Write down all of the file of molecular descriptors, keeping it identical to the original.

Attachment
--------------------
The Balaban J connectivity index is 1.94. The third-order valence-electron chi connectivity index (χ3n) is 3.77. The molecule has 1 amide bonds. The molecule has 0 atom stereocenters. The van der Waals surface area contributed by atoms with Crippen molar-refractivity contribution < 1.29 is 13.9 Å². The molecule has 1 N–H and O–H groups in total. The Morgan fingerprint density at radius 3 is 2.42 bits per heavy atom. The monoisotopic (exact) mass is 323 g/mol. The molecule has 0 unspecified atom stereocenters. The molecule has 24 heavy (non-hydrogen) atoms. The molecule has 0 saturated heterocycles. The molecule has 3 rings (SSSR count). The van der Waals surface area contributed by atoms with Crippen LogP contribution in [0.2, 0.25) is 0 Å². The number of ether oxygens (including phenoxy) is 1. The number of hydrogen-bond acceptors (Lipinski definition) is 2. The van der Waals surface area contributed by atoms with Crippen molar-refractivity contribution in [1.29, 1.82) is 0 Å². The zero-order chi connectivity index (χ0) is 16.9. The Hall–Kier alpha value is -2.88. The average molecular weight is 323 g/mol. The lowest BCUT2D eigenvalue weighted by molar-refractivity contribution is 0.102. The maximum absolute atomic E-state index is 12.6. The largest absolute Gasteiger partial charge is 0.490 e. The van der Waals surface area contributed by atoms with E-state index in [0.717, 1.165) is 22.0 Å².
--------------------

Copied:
The Balaban J connectivity index is 1.94. The third-order valence-electron chi connectivity index (χ3n) is 3.77. The molecule has 1 amide bonds. The molecule has 0 atom stereocenters. The van der Waals surface area contributed by atoms with Crippen molar-refractivity contribution < 1.29 is 13.9 Å². The molecule has 1 N–H and O–H groups in total. The Morgan fingerprint density at radius 3 is 2.42 bits per heavy atom. The monoisotopic (exact) mass is 323 g/mol. The molecule has 0 unspecified atom stereocenters. The molecule has 24 heavy (non-hydrogen) atoms. The molecule has 0 saturated heterocycles. The molecule has 3 rings (SSSR count). The van der Waals surface area contributed by atoms with Crippen LogP contribution in [0.2, 0.25) is 0 Å². The number of ether oxygens (including phenoxy) is 1. The number of hydrogen-bond acceptors (Lipinski definition) is 2. The van der Waals surface area contributed by atoms with Crippen molar-refractivity contribution in [1.29, 1.82) is 0 Å². The zero-order chi connectivity index (χ0) is 16.9. The Hall–Kier alpha value is -2.88. The average molecular weight is 323 g/mol. The lowest BCUT2D eigenvalue weighted by molar-refractivity contribution is 0.102. The maximum absolute atomic E-state index is 12.6. The largest absolute Gasteiger partial charge is 0.490 e. The van der Waals surface area contributed by atoms with E-state index in [0.717, 1.165) is 22.0 Å².